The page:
The FAA last month levied the penalty against Southwest for continuing to fly aircraft that should have been inspected for cracks that, if uncorrected, could cause the fuselage to rupture. But Oberstar and other congressional critics said the problems were first detected more than a year ago and suggested the FAA moved to penalize the airline only after the whistleblowers stepped forward.
Calvin Scovel, inspector general for the Transportation Department, the FAA’s parent department, said 46 aircraft flew in violation of the airline directive requiring fuselage inspections, carrying an estimated 6 million passengers on more than 60,000 flights.
Kelleher and Kelly, in their opening statement, said Southwest inspects “every inch of its aircraft” for cracks but inadvertently missed “a small area” because of a record-keeping error. “It is…important to dispel the impression that we did not inspect our airplanes for skin cracks,” the two Southwest executives said. “Nothing could be further from the truth.”
They said they didn’t learn details about the controversy until February and March, after the FAA levied its penalty against the airline and Oberstar held a press conference to outline the whistleblower allegations.
“Two issues had to be addressed immediately,” they said. “The first was that better judgment should have been exercised than to allow those aircraft to fly after the potential non-compliance was discovered. The second was that senior management should have been consulted on such a significant issue but was not.”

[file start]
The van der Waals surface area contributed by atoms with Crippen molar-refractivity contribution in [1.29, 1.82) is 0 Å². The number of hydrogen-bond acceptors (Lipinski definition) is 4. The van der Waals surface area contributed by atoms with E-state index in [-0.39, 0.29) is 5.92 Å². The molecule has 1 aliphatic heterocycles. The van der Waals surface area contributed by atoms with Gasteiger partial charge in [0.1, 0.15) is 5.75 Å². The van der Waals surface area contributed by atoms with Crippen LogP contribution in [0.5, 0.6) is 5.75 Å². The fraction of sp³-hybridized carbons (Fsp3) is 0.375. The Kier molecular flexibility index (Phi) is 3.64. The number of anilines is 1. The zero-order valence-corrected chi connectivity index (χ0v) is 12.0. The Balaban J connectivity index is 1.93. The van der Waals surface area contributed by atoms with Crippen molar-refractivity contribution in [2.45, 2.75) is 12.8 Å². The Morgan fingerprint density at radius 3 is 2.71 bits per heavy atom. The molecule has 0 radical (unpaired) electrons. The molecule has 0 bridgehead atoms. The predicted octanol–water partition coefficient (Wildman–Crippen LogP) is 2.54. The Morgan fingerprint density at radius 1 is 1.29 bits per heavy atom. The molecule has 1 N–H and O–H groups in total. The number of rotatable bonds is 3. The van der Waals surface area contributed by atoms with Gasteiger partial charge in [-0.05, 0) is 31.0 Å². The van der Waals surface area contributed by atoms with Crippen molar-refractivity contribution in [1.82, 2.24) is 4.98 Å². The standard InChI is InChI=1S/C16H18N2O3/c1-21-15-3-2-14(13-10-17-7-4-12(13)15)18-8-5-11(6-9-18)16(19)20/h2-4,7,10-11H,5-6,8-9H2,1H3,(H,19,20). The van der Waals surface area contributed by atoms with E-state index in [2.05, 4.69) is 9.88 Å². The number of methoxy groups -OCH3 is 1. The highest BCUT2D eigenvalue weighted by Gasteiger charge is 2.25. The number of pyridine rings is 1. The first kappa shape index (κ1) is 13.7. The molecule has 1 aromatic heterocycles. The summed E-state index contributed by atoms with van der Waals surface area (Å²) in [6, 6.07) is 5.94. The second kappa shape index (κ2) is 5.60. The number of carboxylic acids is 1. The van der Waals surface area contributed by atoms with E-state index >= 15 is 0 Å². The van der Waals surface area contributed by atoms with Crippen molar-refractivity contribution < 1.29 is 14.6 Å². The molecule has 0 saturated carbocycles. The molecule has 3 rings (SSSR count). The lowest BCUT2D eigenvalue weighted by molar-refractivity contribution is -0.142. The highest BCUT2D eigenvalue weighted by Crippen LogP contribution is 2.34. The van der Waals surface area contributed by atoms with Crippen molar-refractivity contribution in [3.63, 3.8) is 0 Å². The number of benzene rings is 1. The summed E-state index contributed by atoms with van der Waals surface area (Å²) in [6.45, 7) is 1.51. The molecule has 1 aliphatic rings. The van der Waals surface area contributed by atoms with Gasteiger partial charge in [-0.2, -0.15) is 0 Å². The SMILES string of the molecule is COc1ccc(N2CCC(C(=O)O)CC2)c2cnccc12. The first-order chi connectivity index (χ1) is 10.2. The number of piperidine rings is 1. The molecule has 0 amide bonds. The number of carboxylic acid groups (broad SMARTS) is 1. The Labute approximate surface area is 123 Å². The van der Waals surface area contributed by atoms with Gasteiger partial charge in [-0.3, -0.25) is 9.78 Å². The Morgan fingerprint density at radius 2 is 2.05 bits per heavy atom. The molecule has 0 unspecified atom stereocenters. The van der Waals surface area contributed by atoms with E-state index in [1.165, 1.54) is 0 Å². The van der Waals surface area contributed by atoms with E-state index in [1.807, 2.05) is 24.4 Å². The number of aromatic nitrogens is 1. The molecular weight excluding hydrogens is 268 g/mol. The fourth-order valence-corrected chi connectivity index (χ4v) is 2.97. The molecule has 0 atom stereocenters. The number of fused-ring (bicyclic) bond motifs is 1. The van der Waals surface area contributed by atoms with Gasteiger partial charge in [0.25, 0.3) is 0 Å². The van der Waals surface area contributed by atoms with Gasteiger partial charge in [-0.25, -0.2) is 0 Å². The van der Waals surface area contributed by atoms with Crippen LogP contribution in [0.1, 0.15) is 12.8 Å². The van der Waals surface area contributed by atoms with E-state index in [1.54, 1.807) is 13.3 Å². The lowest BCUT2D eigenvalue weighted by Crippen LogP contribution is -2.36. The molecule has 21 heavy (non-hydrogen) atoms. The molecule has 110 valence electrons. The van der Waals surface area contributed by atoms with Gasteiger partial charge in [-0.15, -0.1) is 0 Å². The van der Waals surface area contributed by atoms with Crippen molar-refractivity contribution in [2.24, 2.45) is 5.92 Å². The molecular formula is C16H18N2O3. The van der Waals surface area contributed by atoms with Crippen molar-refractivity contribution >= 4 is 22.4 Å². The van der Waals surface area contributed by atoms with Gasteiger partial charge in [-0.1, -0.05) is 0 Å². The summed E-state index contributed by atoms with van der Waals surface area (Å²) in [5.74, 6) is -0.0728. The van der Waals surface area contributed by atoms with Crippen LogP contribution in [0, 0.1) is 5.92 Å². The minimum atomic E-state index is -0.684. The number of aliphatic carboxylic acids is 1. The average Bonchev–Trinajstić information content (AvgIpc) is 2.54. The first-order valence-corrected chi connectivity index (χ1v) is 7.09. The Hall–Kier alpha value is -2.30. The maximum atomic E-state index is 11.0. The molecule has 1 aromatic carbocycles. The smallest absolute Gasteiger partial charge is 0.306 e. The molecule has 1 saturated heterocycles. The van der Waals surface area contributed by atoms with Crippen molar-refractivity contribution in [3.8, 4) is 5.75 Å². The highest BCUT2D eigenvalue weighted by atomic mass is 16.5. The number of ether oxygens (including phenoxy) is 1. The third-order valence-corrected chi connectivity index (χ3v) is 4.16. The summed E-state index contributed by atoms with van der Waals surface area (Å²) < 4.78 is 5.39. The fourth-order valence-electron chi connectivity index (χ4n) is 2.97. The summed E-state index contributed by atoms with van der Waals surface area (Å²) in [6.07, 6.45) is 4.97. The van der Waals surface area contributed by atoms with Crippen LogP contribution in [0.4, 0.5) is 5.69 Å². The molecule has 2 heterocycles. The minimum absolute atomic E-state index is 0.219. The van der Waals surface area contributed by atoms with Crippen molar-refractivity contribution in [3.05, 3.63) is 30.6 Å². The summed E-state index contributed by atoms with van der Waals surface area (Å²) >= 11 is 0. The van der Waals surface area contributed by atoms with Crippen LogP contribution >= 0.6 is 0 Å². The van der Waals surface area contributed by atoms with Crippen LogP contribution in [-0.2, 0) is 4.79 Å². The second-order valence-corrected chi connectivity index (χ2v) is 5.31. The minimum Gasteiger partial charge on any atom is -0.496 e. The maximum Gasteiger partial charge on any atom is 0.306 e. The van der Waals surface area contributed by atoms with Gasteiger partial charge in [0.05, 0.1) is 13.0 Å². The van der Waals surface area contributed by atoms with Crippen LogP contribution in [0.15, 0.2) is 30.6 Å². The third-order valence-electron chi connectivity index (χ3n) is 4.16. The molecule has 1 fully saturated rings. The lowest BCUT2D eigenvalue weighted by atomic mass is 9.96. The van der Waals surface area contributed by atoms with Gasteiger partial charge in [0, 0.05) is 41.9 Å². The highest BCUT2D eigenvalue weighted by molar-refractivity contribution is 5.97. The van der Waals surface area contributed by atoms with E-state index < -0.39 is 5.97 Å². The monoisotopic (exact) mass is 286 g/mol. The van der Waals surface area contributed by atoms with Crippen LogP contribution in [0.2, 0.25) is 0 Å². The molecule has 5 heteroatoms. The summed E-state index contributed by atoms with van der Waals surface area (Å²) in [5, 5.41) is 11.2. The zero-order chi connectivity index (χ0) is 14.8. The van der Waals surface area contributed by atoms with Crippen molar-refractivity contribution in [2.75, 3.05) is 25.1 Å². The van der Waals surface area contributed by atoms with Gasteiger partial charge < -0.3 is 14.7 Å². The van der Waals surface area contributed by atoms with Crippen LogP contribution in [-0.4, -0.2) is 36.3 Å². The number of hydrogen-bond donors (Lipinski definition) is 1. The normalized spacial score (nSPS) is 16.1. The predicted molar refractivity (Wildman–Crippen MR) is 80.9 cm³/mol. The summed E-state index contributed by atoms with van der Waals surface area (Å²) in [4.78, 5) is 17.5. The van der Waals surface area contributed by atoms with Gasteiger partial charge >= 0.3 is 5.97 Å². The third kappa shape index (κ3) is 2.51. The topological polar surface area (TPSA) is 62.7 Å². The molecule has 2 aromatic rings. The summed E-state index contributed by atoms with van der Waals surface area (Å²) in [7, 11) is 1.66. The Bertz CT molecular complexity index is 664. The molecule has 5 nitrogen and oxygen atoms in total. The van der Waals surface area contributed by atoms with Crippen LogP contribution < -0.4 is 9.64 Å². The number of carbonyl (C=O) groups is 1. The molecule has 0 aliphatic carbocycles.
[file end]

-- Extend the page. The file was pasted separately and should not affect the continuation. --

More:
Boutris and other FAA employees said Southwest also flew 70 airliners past the timetable for submitting them for inspection for a component of the rudder system.
The hearing raised questions about the FAA’s voluntary disclosure policy that allows airlines to escape penalties if they detect a problem first and report it to the FAA for correction. The FAA whistleblowers, as well as the inspector general’s review, said Southwest reported the cracks in the fuselage but were allowed to keep flying the planes in what Boutris called a “known unsafe condition” instead of having them grounded.
Scovel said his review showed that Gawadzinsky “should have immediately grounded the aircraft and notified his management of the seriousness of the situation.” The inspector general also criticized the FAA for what he called “an overly collaborative relationship” with Southwest.
“I put most of the blame on the FAA,” Rep. Johnson said.
Oberstar praised the FAA employees for their “courage” in stepping forward in the face of what they described what as intimidation and, in some cases, retaliation by their superiors. Peters struggled to control his emotions as he told of a supervisor who picked up a picture of Peters’ family and suggested that he could “jeopardize” his career at FAA by pursuing the issue.
Fort Worth coach suspended after a verbally abusing an official
By CARLOS MENDEZ
Star-Telegram staff writer
Scott Gray reached a high point in his career last month when he led the Fort Worth Southwest boys basketball team to the Class 4A state championship game.
But after the Raiders lost by three points and their star player fouled out in the final minute, the veteran coach wondered aloud about the level of the officiating.